Applying the 5 Yamas to Healthy Eating

I’ve been practicing Mysore style Ashtanga yoga daily for the last 3 and a half years. As a dedicated practitioner I’ve attended numerous workshops, read countless articles and talked about yoga with fellow Ashtangis until the cows came home!

I count through my practice in Sanskrit every day and can recite the Sanskrit names of all the asanas in primary and some of second series. I know the opening and closing prayers off by heart and have even chanted the yoga sutras a couple of times. But I’m ashamed to say I haven’t really studied much in the way of philosophy.

The other day in the shala, I heard my teacher talking to a beginner about the eight limbs of Ashtanga and the five yamas and I suddenly realised I don’t know what they are! What a bad Ashtangi I am! I raced home that evening after work, grabbed my copy of Yoga Mala (the seminal teachings of our guru Sri K Pattabhi Jois) and feverishly read and re-repeated the eight limbs, the yamas and the niyamas, vowing I’d never forget them again.

And then a strange thing happened. I began to read the yamas in a way I’d never done before. And I began to understand them. I think up until now yoga philosophy for me has mostly been this intangible, distant subject from some forgotten age which I never thought I could relate to. But, as it turns out, the five yamas – a set of principles by which yogis should live their lives – is actually very relevant to all of us, right now. Not only that, I believe they can be applied to many different situations and aspects of life. And I could instantly see how similar they are to my own set of principles for healthy eating:


The first yama is to do with non-violence. Or more specifically not causing harm to anyone, including animals, in any form, at any time, for any reason – in word, thought or deed.

In relation to diet, I guess the most obvious link here is vegetarianism. But it also has to do with not harming oneself, i.e. not overeating, not starving yourself, not consuming processed or nutritionally devoid foods and not eating foods that don’t agree with you.


Satya means truth, so we should always tell the truth in thought, word and deed. However, the truth must be pleasant to others so an unpleasant truth should not be told.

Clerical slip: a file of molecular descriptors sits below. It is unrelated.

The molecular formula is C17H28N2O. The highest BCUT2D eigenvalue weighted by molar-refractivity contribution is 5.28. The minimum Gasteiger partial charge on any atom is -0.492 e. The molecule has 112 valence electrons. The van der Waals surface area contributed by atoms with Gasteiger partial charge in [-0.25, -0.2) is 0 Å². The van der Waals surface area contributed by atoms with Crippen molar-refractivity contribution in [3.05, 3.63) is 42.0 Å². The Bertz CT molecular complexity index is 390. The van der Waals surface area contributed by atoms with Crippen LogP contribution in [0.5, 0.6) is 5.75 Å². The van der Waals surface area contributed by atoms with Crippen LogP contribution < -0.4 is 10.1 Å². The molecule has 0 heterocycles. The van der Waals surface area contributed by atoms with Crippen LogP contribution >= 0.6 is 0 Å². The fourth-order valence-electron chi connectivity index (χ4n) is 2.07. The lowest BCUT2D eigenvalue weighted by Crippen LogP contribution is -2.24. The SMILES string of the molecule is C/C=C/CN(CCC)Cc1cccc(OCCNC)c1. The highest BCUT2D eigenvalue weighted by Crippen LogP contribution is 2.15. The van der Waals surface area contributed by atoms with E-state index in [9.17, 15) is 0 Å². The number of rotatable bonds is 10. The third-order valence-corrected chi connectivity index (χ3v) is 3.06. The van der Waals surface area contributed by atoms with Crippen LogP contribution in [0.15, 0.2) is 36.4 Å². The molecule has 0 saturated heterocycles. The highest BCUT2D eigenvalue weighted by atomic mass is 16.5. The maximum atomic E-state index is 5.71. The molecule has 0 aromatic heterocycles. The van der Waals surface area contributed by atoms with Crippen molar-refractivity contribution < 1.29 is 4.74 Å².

I connect this yama with really listening to your body and being truthful with yourself about what your body needs. Are you being honest with yourself about your relationship with food? When do you turn to food for comfort and why?


This yama says we should not steal and extends to not being envious of others, not cheating others with sweet words and avoiding gaining selfish ends under the guise of truthfulness.

I think you could apply this to not comparing yourself to others in terms of body weight, size and diet. Our bodies are all very different and need differing amounts of foodstuffs to sustain them. We should focus on our own body, tuning in to what feels right for us, rather than ‘stealing’ someone else’s idea of normal, or pretending to be something we’re not.


Brahmacharya is to do with moderation and abstinence, traditionally sexual abstinence including abstaining from masturbation, sexual thoughts and fantasies. In Yoga Mala, Jois states that the following must be avoided as much as possible in order to achieve brahmacharya: “mixing with vulgar people; going to crowded areas for recreation; reading vulgar books which disturb the mind; going to theatres and restaurants; and conversing secretly with strangers of the opposite sex”.

I’m not sure how realistic it is to avoid restaurants or crowded areas, especially if you’re a 21st century Western urbanite! But this definitely fits with eating everything in moderation and not binge eating or overindulging, particularly in alcohol, drugs or unhealthy foods.

Something really powerful and worth considering in relation to brahmacharya is the idea of fasting, which Gandhi was known for. Renouncing the pleasures and even benefits of food for set periods of time can be a very powerful spiritual tool.


The final yama has to do with non-attachment but specifically says that the food we eat should be pure, untainted and not acquired by unjust means. Moreover, we should only take as much food as we need and not desire things which are superfluous to the physical body.

The obvious connection here is that we should eat food that is as pure as possible: fresh, locally sourced and in its most natural form. We should also stop eating when we’re full, which relates back to listening to our body and eating in moderation. As for not desiring superfluous foods, I’d love to meet a person who never has an urge for a piece of chocolate, a slice of cake or a bowl of chips – for they have truly achieved samadhi!

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